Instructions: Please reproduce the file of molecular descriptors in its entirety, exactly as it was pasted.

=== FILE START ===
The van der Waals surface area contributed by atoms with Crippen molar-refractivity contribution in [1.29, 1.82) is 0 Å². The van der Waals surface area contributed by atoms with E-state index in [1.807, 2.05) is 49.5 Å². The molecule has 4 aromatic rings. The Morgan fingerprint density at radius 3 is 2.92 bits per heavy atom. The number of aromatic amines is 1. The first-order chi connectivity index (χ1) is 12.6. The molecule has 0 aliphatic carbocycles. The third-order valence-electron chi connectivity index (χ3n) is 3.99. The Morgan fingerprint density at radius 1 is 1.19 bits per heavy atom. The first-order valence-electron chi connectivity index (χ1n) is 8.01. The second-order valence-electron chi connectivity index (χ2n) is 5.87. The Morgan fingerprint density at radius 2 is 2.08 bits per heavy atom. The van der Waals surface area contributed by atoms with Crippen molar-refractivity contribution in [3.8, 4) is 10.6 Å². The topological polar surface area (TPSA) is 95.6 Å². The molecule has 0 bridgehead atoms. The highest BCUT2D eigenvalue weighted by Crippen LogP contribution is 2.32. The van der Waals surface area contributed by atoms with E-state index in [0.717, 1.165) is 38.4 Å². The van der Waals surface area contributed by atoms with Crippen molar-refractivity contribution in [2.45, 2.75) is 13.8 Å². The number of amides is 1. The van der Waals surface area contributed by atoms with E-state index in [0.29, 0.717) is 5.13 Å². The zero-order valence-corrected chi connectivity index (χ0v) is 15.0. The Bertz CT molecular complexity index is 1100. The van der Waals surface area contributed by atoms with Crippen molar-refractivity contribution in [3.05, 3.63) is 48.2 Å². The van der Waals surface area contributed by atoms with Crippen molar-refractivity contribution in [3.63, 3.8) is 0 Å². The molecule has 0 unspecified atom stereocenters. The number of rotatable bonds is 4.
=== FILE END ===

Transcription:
The van der Waals surface area contributed by atoms with Crippen molar-refractivity contribution in [1.29, 1.82) is 0 Å². The van der Waals surface area contributed by atoms with E-state index in [1.807, 2.05) is 49.5 Å². The molecule has 4 aromatic rings. The Morgan fingerprint density at radius 3 is 2.92 bits per heavy atom. The number of aromatic amines is 1. The first-order chi connectivity index (χ1) is 12.6. The molecule has 0 aliphatic carbocycles. The third-order valence-electron chi connectivity index (χ3n) is 3.99. The Morgan fingerprint density at radius 1 is 1.19 bits per heavy atom. The first-order valence-electron chi connectivity index (χ1n) is 8.01. The second-order valence-electron chi connectivity index (χ2n) is 5.87. The Morgan fingerprint density at radius 2 is 2.08 bits per heavy atom. The van der Waals surface area contributed by atoms with Crippen molar-refractivity contribution in [3.8, 4) is 10.6 Å². The topological polar surface area (TPSA) is 95.6 Å². The molecule has 0 bridgehead atoms. The highest BCUT2D eigenvalue weighted by Crippen LogP contribution is 2.32. The van der Waals surface area contributed by atoms with E-state index in [0.717, 1.165) is 38.4 Å². The van der Waals surface area contributed by atoms with Crippen molar-refractivity contribution in [2.45, 2.75) is 13.8 Å². The number of amides is 1. The van der Waals surface area contributed by atoms with E-state index in [0.29, 0.717) is 5.13 Å². The zero-order valence-corrected chi connectivity index (χ0v) is 15.0. The Bertz CT molecular complexity index is 1100. The van der Waals surface area contributed by atoms with Crippen molar-refractivity contribution in [3.05, 3.63) is 48.2 Å². The van der Waals surface area contributed by atoms with Crippen molar-refractivity contribution in [3.63, 3.8) is 0 Å². The molecule has 0 unspecified atom stereocenters. The number of rotatable bonds is 4.